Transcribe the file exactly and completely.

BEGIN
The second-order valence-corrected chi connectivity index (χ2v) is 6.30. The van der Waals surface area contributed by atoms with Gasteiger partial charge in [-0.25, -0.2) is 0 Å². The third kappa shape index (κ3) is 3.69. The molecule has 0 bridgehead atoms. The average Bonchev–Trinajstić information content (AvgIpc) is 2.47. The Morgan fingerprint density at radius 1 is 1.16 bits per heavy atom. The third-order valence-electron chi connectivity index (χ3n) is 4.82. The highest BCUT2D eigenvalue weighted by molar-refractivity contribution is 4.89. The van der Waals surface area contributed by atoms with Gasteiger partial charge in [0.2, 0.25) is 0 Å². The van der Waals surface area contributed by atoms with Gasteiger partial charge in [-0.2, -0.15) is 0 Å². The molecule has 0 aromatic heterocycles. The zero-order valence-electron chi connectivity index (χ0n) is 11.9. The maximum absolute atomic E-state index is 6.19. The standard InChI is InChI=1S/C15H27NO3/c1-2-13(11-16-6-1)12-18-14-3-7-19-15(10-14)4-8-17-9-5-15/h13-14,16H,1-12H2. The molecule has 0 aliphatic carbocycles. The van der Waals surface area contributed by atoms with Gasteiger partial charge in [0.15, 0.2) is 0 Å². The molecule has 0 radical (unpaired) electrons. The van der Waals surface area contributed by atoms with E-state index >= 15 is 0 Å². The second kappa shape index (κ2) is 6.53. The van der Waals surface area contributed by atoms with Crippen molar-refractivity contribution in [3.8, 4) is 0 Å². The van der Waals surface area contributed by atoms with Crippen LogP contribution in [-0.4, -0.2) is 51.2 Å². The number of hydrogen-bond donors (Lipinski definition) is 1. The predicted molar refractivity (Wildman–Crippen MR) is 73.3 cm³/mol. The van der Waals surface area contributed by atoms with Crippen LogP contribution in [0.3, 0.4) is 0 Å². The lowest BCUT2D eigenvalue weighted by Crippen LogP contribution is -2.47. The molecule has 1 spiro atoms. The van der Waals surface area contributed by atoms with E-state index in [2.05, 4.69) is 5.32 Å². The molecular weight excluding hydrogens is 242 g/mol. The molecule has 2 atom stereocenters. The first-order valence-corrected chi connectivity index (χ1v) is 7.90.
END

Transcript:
The second-order valence-corrected chi connectivity index (χ2v) is 6.30. The van der Waals surface area contributed by atoms with Gasteiger partial charge in [-0.25, -0.2) is 0 Å². The third kappa shape index (κ3) is 3.69. The molecule has 0 bridgehead atoms. The average Bonchev–Trinajstić information content (AvgIpc) is 2.47. The Morgan fingerprint density at radius 1 is 1.16 bits per heavy atom. The third-order valence-electron chi connectivity index (χ3n) is 4.82. The highest BCUT2D eigenvalue weighted by molar-refractivity contribution is 4.89. The van der Waals surface area contributed by atoms with Gasteiger partial charge in [0.2, 0.25) is 0 Å². The van der Waals surface area contributed by atoms with Gasteiger partial charge in [-0.2, -0.15) is 0 Å². The molecule has 0 aromatic heterocycles. The zero-order valence-electron chi connectivity index (χ0n) is 11.9. The maximum absolute atomic E-state index is 6.19. The standard InChI is InChI=1S/C15H27NO3/c1-2-13(11-16-6-1)12-18-14-3-7-19-15(10-14)4-8-17-9-5-15/h13-14,16H,1-12H2. The molecule has 0 aliphatic carbocycles. The van der Waals surface area contributed by atoms with Gasteiger partial charge in [0.15, 0.2) is 0 Å². The molecule has 0 radical (unpaired) electrons. The van der Waals surface area contributed by atoms with E-state index >= 15 is 0 Å². The second kappa shape index (κ2) is 6.53. The van der Waals surface area contributed by atoms with Crippen molar-refractivity contribution in [3.8, 4) is 0 Å². The van der Waals surface area contributed by atoms with Crippen LogP contribution in [-0.4, -0.2) is 51.2 Å². The number of hydrogen-bond donors (Lipinski definition) is 1. The predicted molar refractivity (Wildman–Crippen MR) is 73.3 cm³/mol. The van der Waals surface area contributed by atoms with Crippen LogP contribution in [0.3, 0.4) is 0 Å². The lowest BCUT2D eigenvalue weighted by Crippen LogP contribution is -2.47. The molecule has 1 spiro atoms. The van der Waals surface area contributed by atoms with E-state index in [2.05, 4.69) is 5.32 Å². The molecular weight excluding hydrogens is 242 g/mol. The molecule has 2 atom stereocenters. The first-order valence-corrected chi connectivity index (χ1v) is 7.90.